Legends of a Golden Age and mournful reminiscences of the Good Old Days date back to the dawn of civilization, and they have proven extremely durable. Much unthinking nostalgia is rooted in remembering pleasant things that have vanished, and forgetting the unpleasant ones. The days of cheap gasoline and plentiful blue-collar factory jobs also were the days of candy machines whose upper shelves were dropped so infrequently that the product up there went stale, if those hard-working, dedicated route drivers of happy memory failed to rotate the unsold stock down (which was not uncommon).
This is not to say that all's right with the world and people should stop grumbling. It is likely that the vending industry is approaching a kind of crisis, a turning-point, that only will be apparent after it's over.
On the positive side, as we've often pointed out, public confidence in robotic retailing is at an all-time high. Anyone who remembers the hair-raising accounts of early attempts to introduce commercial microwave ovens, and of the extensive education that accompanied converting a cafeteria from manual to vended service, can only watch in wonder as today's consumers cheerfully entrust their financial transactions to automated teller machines, purchase $200 monthly railroad tickets from vending machines, and greet an unexpected bank of upmarket venders in an airport concourse with glad cries (we've seen that happen).
On the negative side, the full-line vending industry has been holding its own by improving its merchandising, sales analysis and inventory management practices to increase per-capita sales to client populations that (at best) are not getting any larger. Tighter controls and better route efficiency also are helping, but the prevailing model remains the large workplace requiring very fast refreshment service for a regimented population with no alternatives. That model, which accurately guided the development of full-line vending four decades ago, is increasingly less relevant to the modern world.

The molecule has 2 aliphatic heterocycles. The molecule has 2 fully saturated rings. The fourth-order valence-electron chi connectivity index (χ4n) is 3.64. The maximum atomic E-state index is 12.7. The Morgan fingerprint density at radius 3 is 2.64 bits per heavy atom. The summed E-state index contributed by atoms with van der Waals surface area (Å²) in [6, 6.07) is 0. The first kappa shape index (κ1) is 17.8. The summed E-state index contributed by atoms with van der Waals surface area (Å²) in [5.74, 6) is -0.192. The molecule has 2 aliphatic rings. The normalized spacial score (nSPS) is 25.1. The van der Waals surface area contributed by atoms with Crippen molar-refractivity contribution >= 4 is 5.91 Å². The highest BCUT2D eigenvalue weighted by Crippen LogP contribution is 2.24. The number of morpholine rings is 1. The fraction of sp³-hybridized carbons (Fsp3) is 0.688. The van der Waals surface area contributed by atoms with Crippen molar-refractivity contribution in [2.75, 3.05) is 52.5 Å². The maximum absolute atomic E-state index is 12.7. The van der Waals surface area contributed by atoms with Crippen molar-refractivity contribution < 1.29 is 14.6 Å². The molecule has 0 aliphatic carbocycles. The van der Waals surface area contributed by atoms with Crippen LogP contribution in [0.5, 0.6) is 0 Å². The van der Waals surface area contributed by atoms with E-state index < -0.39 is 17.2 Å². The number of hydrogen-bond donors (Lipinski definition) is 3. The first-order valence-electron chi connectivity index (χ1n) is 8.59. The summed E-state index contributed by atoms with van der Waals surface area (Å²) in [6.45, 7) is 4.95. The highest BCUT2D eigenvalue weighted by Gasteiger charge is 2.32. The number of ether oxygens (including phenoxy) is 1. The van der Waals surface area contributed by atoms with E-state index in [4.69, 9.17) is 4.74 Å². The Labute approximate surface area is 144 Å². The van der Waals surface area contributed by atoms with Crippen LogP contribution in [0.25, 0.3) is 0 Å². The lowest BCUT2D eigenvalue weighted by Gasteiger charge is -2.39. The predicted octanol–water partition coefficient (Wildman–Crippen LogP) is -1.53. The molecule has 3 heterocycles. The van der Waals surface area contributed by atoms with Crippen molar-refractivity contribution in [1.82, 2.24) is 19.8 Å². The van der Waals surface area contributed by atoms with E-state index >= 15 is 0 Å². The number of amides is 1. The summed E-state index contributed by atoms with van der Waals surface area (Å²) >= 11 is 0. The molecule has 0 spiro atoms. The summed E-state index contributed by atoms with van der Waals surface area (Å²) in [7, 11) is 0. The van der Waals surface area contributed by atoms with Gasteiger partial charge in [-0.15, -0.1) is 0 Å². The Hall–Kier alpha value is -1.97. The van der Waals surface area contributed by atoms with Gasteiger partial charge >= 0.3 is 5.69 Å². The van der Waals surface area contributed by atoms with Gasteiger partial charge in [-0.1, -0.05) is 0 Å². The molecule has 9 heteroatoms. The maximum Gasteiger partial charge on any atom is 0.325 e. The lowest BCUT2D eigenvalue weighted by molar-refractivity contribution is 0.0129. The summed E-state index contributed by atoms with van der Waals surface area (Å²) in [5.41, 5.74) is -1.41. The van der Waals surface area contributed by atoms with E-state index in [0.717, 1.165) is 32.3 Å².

The simple version of the full-line vending creation story is that large factories, built well outside urban areas during World War II, found themselves increasingly burdened by the need to provide in-house cafeteria service to employees unable to go home for lunch. This led to an initial postwar boom in contract foodservice management companies, and a later, stronger boom in vending operations. The vendors often acquired the contract feeders along the way. Vending won out because it was faster, less labor intensive, and more flexible in delivering refreshments to groups of hourly employees throughout a very large work area. It also could manage the coffee breaks increasingly written into union contracts.
Vending still possesses all these strengths, and there still are groups of employees distributed through large work areas, although those groups tend more and more to have different employers. What is different is that today's Americans on the job occupy an environment that has been modified extensively by dispersed workplaces, and that has adapted fully to them. This environment is hospitable to many competitors for away-from-home refreshment dollars.
That vending has met that competition as well as it has is a tribute to the industry's engineering and merchandising skills. And vending continues to offer unrivaled convenience. Increasingly, though, large vending locations are islands in a rising sea of food and beverage purveyors.
It is inevitable that vending technology will move out into that sea. Many kinds of retailer can apply the robotics developed for vending machines, whenever space and staffing constraints make robotics the more cost-effective choice. To date, this development has taken place more rapidly in Japan and much of the European Union than in North America. It has been hanging fire for decades here. It will not do so forever.
Today's vending industry has the skills needed to play a pioneering role in this evolution, and some operators surely will do that. But, as computer technology continues to make automation simpler and more modular, it is becoming easier for outsiders to reinvent the wheel. There always will be a vending industry; it is up to us to make sure that it will continue to be us.